Trading in a Digitalized World: How to Navigate Volatility With Everyday AI

Data Basics, Scaling AI Guilherme Castro

Over the years, traders have utilized complex models to follow price trends, predict the duration of commodities cycles, and analyze the impact of new policies in local markets. Data access and quality are major pieces to guaranteeing the operation of these models. But for those who think that digitalisation only benefited trading teams by improving their models' capabilities, the full picture is more complex. According to a CTW poll, traders identified "keeping up with technology and digitalisation" as their main challenge for the next five years.

The reality is that relying only on quantitative data or high-entry barriers for new players is not enough to develop a competitive advantage anymore. The economy is going through a period of rapid transformation: local markets have become global hubs, and many commodities now have strong price cross-correlation, as highlighted by McKinsey. Most importantly, unstructured data now contributes as much as numbers in defining optimal trading decisions.

Thus, trading teams are also going through deep transformations in their operations to keep up with the market evolution. And finding the right platform to navigate the coming tide of digitalization is essential for avoiding inefficiency traps — and it just might determine whether a company leads the market or struggles to adapt.   

Finding the Signal in the Noise

Suppose you are still waking up every day, opening a spreadsheet, and plugging in new information to update several models across different trading products and markets. In that case, there is a high chance you are already behind the competition, or else it’s just a matter of time.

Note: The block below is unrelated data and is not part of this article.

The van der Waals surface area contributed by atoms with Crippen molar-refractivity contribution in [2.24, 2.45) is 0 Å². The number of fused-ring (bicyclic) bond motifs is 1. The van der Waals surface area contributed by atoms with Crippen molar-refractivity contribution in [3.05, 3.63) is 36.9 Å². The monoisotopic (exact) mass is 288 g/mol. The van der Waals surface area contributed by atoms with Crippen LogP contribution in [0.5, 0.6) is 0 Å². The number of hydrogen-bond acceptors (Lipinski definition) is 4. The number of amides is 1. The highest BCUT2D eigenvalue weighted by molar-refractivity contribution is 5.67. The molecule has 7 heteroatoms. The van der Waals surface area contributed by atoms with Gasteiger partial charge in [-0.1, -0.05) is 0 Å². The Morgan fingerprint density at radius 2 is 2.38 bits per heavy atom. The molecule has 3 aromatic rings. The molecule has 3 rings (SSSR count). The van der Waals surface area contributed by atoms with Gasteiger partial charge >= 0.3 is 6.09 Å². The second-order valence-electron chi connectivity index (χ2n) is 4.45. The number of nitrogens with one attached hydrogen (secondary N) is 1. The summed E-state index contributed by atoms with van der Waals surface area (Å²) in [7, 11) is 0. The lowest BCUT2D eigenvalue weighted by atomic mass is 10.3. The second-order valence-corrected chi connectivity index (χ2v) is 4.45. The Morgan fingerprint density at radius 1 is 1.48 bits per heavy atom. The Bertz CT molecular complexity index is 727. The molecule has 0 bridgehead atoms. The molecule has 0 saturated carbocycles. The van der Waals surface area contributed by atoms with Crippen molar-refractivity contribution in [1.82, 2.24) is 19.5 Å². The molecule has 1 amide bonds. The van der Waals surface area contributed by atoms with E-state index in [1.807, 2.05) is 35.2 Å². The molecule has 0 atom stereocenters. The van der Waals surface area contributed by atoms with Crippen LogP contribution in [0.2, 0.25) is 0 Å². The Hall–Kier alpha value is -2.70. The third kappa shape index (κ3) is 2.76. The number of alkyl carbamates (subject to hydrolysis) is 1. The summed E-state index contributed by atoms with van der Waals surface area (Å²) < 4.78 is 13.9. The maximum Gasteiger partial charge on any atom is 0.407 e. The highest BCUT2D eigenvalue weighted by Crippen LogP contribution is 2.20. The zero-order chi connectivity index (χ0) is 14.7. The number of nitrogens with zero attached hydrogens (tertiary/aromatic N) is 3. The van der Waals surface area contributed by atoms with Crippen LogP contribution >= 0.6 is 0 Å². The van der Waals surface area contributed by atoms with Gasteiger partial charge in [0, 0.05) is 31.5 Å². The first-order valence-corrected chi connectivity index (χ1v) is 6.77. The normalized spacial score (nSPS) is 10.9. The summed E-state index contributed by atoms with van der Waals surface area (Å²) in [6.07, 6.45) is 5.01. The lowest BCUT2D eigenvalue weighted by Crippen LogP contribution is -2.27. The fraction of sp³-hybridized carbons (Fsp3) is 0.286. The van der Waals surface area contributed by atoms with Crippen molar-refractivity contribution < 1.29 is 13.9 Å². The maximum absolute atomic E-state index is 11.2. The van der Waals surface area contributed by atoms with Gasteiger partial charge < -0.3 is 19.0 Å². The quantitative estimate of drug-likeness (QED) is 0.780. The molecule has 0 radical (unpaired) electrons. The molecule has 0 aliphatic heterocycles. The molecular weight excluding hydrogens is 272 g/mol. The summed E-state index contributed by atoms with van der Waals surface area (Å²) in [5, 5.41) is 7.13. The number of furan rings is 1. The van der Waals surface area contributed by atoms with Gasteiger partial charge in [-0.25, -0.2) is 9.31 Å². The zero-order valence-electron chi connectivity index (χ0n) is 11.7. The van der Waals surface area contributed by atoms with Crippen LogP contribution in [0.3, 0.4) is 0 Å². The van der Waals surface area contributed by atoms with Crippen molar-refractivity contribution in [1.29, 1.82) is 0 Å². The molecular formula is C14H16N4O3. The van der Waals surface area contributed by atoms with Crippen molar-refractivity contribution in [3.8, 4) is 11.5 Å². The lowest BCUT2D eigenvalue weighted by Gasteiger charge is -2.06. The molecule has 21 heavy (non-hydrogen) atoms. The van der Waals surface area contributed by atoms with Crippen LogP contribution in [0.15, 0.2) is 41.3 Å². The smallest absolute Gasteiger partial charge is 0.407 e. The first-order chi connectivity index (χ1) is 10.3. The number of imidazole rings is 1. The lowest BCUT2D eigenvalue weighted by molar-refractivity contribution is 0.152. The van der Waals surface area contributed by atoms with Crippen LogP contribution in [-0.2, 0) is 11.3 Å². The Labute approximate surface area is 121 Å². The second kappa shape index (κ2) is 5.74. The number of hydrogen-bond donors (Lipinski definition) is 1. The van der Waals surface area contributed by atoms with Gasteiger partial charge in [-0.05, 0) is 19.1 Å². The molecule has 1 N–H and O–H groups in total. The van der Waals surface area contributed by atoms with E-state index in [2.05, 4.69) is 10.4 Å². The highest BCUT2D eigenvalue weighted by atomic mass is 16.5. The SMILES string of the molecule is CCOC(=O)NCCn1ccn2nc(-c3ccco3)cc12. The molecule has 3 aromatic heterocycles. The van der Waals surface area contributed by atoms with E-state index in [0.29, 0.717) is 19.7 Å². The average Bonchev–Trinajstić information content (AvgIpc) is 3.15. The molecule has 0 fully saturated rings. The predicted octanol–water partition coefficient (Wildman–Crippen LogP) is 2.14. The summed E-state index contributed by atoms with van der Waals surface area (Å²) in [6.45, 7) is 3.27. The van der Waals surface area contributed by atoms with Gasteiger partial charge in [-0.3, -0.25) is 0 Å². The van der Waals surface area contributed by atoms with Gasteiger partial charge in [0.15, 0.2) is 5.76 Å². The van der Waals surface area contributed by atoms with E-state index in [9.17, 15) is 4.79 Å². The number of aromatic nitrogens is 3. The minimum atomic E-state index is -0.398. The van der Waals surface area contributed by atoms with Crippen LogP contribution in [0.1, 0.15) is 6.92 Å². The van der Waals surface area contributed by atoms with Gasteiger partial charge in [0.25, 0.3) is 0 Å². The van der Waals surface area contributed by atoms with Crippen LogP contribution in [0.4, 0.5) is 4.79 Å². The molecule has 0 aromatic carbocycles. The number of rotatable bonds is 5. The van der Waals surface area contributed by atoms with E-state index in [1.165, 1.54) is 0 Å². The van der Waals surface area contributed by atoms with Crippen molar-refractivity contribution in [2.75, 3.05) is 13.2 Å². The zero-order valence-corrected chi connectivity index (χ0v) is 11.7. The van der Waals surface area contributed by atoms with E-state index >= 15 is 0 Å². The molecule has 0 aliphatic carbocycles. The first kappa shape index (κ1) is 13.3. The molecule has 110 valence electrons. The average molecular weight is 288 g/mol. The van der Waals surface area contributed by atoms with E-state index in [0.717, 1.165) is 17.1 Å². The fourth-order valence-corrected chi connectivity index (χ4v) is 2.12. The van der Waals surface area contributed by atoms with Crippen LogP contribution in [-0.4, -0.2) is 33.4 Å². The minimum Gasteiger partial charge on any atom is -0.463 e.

The expansion of sensors, and the development of new technologies connecting equipment and shedding unprecedented visibility on their live status, has completely changed the game. Today, traders can track cargo shipments in real-time across the globe, embed more precise weather forecasts into their models, and at the same time live-track market sentiment across several communication channels (trade publications, social media, etc.). The individualized process of capturing insights by reading hundred-page reports daily is giving way to systematized data collection and preparation, and their conversion into powerful insights. 

Previously, the outstanding amount of data available made it almost impossible for humans to analyze all the relevant sources quickly enough to respond at the pace required by the market. But it is not only data volume and response time that traders are targeting with their evolving their strategies. Guaranteeing data quality and accuracy throughout the whole trading cycle is essential to preventing mistakes that can be costly to the company.

In combination with more accessible cloud computing, transferring the responsibility for complex data analyses to computer systems is modernizing how traders operate. Rather than relying on the relatively infrequent publication of new materials, traders have the capacity to follow the market in real time, capturing a more realistic snapshot of how the industry is behaving, and responding at the same pace.   

Companies deploying advanced analytics — including unstructured data cleaning and classification — are collecting positive returns with more reliable data reconciliation from diverse data sources. More robust market signals enhance the quality of insights supporting traders' decision-making processes, especially during times of extreme volatility, which are becoming more common nowadays. For those companies focused on energy markets, McKinsey found that traders utilizing advanced analytics can see reductions of 30% or more in costs when optimizing bidding strategies for renewable assets in short-term markets.